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Words on Bathroom Walls
The front cover makes this look like another run-of-the-mill teen romance, but the romance elements are secondary and feel a bit tacked on. The real focus is mental illness, paranoid schizophrenia to be exact. Adam (Charlie Plummer) not only hears voices all around him, but also sees people who aren't really there who serve as bodyguards and guardian angels. (One tough bodyguard is portrayed by Lobo Sebastian, carrying a baseball bat and ready to use it on anyone who gives Adam trouble, and a vulgar alter-ego played by Devon Bostick, who appeared as Roderick in director Thor Freudenthal's Diary of a Wimpy Kid, gives him pointers on dealing with the opposite sex.) Adam also has a hard time at home with his father having run off a few years ago, leaving him with his mother (Molly Parker) who is reasonably supportive but has recently brought a new boyfriend named Paul (Walter Goggins) into the picture.
Adam at first appears to be narrating the movie but it turns out that he is really telling a therapist (who never appears onscreen nor responds) what has been happening. He explains how he has found cooking to be his escape from everything and the one thing he is really good at, and hopes to go to a culinary academy after graduating high school. Like other films that bring food into the storyline, this will make the viewer hungry. His hallucinations keep making him freak out at school though and he is soon expelled, with a Catholic school the only other place that will take him despite his being non-religious. The movie's title comes from the graffiti in the school's restroom, which seems to be the only place for students to express themselves.
This is where things begin to turn around for him. He gets put on a new experimental drug which gets him to think straight, at least for a while. At the new school he meets Maya (Taylor Russell) who is considered the campus "smart girl"- she agrees to tutor him and they also become friends, with Adam sharing his love of food and cooking. A bearded Andy Garcia plays a priest who Adam connects with, despite not believing in God. Inevitably a few problems arise however, the most unnecessary of which is Adam's insistence on not letting Maya or anyone else know about his condition. It seems like things would have been a bit easier for him if he had just been honest enough to disclose this and better explain the times when he was acting strange. To be fair, Maya also has a few secrets of her own and the issue of her trying to hide them aren't addressed as strongly.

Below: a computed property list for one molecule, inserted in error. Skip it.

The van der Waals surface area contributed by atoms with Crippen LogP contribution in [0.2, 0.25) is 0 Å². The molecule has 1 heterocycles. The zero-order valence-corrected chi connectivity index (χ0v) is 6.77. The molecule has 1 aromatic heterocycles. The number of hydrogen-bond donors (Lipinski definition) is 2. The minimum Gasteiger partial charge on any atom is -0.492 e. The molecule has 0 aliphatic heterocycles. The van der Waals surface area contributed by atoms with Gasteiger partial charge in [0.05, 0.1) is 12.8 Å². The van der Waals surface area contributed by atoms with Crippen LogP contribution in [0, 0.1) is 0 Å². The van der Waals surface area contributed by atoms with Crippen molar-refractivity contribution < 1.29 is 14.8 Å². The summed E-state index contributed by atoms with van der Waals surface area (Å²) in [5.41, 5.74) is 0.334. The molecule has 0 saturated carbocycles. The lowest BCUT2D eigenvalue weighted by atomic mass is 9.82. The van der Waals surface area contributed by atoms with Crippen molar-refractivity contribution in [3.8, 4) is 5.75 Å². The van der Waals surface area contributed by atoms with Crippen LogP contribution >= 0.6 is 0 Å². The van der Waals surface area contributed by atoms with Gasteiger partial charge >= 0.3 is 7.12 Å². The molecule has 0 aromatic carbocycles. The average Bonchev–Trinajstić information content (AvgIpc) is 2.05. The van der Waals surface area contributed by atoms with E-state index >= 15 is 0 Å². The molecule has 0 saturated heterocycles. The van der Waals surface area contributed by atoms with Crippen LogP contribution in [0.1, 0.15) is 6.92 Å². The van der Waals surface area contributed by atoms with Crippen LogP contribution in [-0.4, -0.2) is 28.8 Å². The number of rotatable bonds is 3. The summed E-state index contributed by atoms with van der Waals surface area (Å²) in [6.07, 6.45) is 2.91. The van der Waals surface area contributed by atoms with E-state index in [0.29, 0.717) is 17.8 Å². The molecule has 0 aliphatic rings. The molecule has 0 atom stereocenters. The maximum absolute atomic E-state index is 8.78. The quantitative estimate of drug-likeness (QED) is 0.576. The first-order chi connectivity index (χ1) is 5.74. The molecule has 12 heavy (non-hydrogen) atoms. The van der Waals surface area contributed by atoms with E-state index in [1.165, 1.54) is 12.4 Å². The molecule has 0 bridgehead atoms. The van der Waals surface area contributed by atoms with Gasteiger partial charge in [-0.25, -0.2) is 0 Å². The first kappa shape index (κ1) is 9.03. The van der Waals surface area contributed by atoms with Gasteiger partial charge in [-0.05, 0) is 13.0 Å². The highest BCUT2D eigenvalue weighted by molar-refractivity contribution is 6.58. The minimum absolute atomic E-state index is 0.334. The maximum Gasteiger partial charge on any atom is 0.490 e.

Charlie Plummer is certainly a young actor to watch- he hits all the right notes with this character showing his high and low points. I don't know if any of the writers or filmmakers had personal experience with schizophrenia but it seems like they've made an effort to show others what the condition might be like, with the visible and invisible voices talking to Adam.
Words on Bathroom Walls is presented in a 2.35 ratio, which gives the characters a good amount of screen space despite being a rather crippled format to shoot digitally. Colors are restrained for the most part, subtly shifting levels depending on the good or bad moments Adam finds himself in. Lionsgate's single-layer Blu-Ray loses a few points for some noticeable banding and compression artifacts, particularly during scenes in the church confessional booth.
The 5.1 sound mix in DTS Master Audio serves the material well, with ambient sounds often in the surround channels and the voices in Adam's head really bringing them to life. Viewing this on a 2-channel setup would really diminish their effectiveness. Hearing-impaired and Spanish subtitles are included.
Extras are quite disappointing- the "Photo Gallery" includes a grand total of eight pictures, one of which is the poster and only one of which is a clear production photo. The movie's trailer is the only other extra, claiming "This summer, only in theaters" which as we all know didn't turn out so well. The disc opens with "Look for it on Blu-Ray, DVD and Digital" trailers for Forever My Girl and The Peanut Butter Falcon.
Words on Bathroom Walls is a better than average teen film, with strong performances and a few situations we've seen before but turning out a bit differently here.
Jesse Skeen is a life-long obsessive media collector (with an unhealthy preoccupation with obsolete and failed formats) and former theater film projectionist. He enjoys watching movies and strives for presenting them perfectly, but lacks the talent to make his own.